This film is unadulterated garbage. It is a movie about the ‘true' nature of romantic love that is conceived, written and executed on a level on empty-headedness that is mind boggling. Even if you floss your teeth after leaving the theatre, you will not find any substance to take home with you.
The USP for this Karan Johar film, set in London and Paris, is there for all to see. Characters are tagged with a profession, but you rarely see anyone doing any work. Everyone is filthy rich and live in swanky apartments. Each one of them is looking to make out with the other’s romantic partner.
Ayan (Ranbir Kapoor) is a would be singer aspiring to be the next Mohammed Rafi. He is dating an airhead called Lisa (Lisa Haydon). One day, he wanders into a bar and is picked up by Alizeh (Anushka Sharma). They try to go to bed, but it doesn’t work out, because each feels committed to the original partner. In Alizeh’s case, this is a handsome DJ called Ali (Fawad Khan), a man who has a phobia about getting tied to a permanent relationship, until he finally seals the match on home soil in Lucknow. Meanwhile, Ayan, after mourning the loss of Alizeh’s love/friendship for just a nanosecond, meets ravishing Saba Taliyar Khan (Aishwarya Rai Bachchan) at an airport. Before the blink of an eye, you see them tucked cosily in bed, living the good life at her lavishly furnished flat.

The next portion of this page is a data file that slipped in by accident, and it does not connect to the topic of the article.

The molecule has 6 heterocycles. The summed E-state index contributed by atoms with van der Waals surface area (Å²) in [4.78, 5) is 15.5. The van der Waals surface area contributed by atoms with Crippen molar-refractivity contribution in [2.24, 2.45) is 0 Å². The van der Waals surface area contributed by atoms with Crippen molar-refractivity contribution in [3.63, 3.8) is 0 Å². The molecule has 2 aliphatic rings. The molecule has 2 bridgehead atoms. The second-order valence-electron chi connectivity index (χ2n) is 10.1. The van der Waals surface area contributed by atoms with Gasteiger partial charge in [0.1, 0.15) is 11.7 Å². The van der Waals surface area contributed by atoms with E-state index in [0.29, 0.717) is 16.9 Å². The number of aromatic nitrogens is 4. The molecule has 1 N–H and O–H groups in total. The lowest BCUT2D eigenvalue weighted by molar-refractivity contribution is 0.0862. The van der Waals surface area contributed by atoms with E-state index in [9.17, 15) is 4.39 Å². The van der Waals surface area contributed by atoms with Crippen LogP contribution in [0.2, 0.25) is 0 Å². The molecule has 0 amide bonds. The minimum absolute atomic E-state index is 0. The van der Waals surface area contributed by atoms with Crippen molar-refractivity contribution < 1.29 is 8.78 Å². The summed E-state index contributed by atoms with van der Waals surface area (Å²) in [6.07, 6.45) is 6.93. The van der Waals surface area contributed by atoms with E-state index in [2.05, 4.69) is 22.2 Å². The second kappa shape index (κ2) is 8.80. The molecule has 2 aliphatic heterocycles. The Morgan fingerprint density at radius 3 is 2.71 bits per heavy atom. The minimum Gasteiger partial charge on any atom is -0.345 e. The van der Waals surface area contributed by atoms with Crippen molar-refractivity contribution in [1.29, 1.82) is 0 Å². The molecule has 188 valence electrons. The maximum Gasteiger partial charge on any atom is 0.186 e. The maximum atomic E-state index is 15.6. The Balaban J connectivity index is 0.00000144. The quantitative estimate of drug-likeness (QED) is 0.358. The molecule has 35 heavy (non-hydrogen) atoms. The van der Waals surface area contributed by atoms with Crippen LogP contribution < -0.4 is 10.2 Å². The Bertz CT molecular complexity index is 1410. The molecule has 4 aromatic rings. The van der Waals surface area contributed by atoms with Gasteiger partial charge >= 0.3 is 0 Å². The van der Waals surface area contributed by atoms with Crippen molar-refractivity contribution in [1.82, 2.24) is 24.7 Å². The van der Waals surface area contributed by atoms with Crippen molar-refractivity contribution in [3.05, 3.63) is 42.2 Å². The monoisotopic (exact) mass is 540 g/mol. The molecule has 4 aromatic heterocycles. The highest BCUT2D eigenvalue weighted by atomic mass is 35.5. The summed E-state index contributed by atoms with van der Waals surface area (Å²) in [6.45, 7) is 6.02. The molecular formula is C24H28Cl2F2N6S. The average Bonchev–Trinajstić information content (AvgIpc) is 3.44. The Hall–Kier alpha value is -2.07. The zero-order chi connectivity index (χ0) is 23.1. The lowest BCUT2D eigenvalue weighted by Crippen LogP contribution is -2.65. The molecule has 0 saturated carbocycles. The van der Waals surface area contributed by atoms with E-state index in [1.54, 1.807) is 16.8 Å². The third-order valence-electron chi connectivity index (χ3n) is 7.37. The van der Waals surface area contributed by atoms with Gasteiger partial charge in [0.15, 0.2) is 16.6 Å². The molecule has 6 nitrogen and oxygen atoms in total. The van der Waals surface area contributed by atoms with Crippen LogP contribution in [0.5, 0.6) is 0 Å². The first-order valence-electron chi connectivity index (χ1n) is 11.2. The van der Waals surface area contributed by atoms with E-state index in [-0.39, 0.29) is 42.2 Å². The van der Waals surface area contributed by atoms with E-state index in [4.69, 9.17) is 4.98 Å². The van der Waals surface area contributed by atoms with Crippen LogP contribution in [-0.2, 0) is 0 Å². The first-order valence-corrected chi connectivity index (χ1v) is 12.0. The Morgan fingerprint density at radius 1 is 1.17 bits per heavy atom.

In other words, characters in this movie flit from flower to flower like beautiful, multicolored butterflies that have to mate quickly before they die. That life is all too short is one of the more obvious themes of this movie, the other being an ornate and overwrought discussion on the difference between a friendship and a sexual relationship. The entirety of Aye Dil Hai Mushkil revolves around these endless conversations; and this would be fine, even absorbing, had it been written interestingly. Unfortunately, the writer, Karan Johar, can’t write to save his life, let alone those of his characters.
The result is a movie that meanders aimlessly for three whole hours, and the awful thing is that you can predict the pointlessness of it all in the first half hour. You then know you are trapped and can do nothing about it. If ever this director had to actually prove his nationalist fervour and/or patriotic valour, all he would need to do is to screen Aye Dil Hai Mushkil to the infiltrators across the border, with a stern message that there would be a repeat screening should they dare cross the line of control.